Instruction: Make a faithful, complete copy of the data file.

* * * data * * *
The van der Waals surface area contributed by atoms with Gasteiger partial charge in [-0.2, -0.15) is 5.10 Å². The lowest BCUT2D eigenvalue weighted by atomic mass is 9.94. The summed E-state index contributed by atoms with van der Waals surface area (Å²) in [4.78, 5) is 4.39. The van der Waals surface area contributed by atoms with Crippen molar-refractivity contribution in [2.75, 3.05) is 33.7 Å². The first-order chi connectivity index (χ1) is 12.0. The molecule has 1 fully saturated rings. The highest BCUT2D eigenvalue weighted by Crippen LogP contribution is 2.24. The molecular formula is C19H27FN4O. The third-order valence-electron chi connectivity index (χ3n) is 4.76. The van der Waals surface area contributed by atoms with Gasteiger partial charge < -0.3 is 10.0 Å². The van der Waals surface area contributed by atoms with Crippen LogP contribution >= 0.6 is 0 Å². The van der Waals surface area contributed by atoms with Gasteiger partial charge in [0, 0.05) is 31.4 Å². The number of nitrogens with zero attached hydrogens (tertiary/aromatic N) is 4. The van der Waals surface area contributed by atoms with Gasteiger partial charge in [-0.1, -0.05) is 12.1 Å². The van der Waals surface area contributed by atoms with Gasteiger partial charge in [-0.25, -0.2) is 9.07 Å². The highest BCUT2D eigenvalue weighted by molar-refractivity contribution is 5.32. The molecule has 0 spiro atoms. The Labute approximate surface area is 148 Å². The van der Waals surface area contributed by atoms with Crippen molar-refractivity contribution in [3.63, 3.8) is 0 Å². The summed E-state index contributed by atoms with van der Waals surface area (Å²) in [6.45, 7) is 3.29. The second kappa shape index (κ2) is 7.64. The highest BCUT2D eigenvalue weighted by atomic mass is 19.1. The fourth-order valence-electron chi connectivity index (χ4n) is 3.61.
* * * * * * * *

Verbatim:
The van der Waals surface area contributed by atoms with Gasteiger partial charge in [-0.2, -0.15) is 5.10 Å². The lowest BCUT2D eigenvalue weighted by atomic mass is 9.94. The summed E-state index contributed by atoms with van der Waals surface area (Å²) in [4.78, 5) is 4.39. The van der Waals surface area contributed by atoms with Crippen molar-refractivity contribution in [2.75, 3.05) is 33.7 Å². The first-order chi connectivity index (χ1) is 12.0. The molecule has 1 fully saturated rings. The highest BCUT2D eigenvalue weighted by Crippen LogP contribution is 2.24. The molecular formula is C19H27FN4O. The third-order valence-electron chi connectivity index (χ3n) is 4.76. The van der Waals surface area contributed by atoms with Gasteiger partial charge < -0.3 is 10.0 Å². The van der Waals surface area contributed by atoms with Crippen LogP contribution >= 0.6 is 0 Å². The van der Waals surface area contributed by atoms with Gasteiger partial charge in [0, 0.05) is 31.4 Å². The number of nitrogens with zero attached hydrogens (tertiary/aromatic N) is 4. The van der Waals surface area contributed by atoms with Gasteiger partial charge in [-0.1, -0.05) is 12.1 Å². The van der Waals surface area contributed by atoms with Gasteiger partial charge in [-0.25, -0.2) is 9.07 Å². The highest BCUT2D eigenvalue weighted by molar-refractivity contribution is 5.32. The molecule has 0 spiro atoms. The Labute approximate surface area is 148 Å². The van der Waals surface area contributed by atoms with Crippen molar-refractivity contribution in [3.63, 3.8) is 0 Å². The summed E-state index contributed by atoms with van der Waals surface area (Å²) in [6.45, 7) is 3.29. The second kappa shape index (κ2) is 7.64. The highest BCUT2D eigenvalue weighted by atomic mass is 19.1. The fourth-order valence-electron chi connectivity index (χ4n) is 3.61.